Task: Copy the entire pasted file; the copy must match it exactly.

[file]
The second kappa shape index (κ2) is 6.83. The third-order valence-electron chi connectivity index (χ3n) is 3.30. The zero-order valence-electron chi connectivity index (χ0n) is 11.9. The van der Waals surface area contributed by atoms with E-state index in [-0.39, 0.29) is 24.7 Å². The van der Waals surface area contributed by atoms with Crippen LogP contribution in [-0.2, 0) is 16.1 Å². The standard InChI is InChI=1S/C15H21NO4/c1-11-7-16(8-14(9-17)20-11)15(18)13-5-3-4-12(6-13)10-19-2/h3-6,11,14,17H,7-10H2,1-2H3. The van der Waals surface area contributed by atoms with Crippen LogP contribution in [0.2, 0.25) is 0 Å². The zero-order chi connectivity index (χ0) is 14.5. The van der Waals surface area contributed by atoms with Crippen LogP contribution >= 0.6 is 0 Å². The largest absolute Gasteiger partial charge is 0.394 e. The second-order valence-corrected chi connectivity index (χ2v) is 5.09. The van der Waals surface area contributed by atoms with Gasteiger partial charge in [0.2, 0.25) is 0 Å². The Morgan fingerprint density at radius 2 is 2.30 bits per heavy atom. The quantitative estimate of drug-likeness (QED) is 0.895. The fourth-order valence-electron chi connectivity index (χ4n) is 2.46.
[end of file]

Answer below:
The second kappa shape index (κ2) is 6.83. The third-order valence-electron chi connectivity index (χ3n) is 3.30. The zero-order valence-electron chi connectivity index (χ0n) is 11.9. The van der Waals surface area contributed by atoms with E-state index in [-0.39, 0.29) is 24.7 Å². The van der Waals surface area contributed by atoms with Crippen LogP contribution in [-0.2, 0) is 16.1 Å². The standard InChI is InChI=1S/C15H21NO4/c1-11-7-16(8-14(9-17)20-11)15(18)13-5-3-4-12(6-13)10-19-2/h3-6,11,14,17H,7-10H2,1-2H3. The van der Waals surface area contributed by atoms with Crippen LogP contribution in [0.2, 0.25) is 0 Å². The zero-order chi connectivity index (χ0) is 14.5. The van der Waals surface area contributed by atoms with Crippen LogP contribution >= 0.6 is 0 Å². The largest absolute Gasteiger partial charge is 0.394 e. The second-order valence-corrected chi connectivity index (χ2v) is 5.09. The van der Waals surface area contributed by atoms with Gasteiger partial charge in [0.2, 0.25) is 0 Å². The Morgan fingerprint density at radius 2 is 2.30 bits per heavy atom. The quantitative estimate of drug-likeness (QED) is 0.895. The fourth-order valence-electron chi connectivity index (χ4n) is 2.46.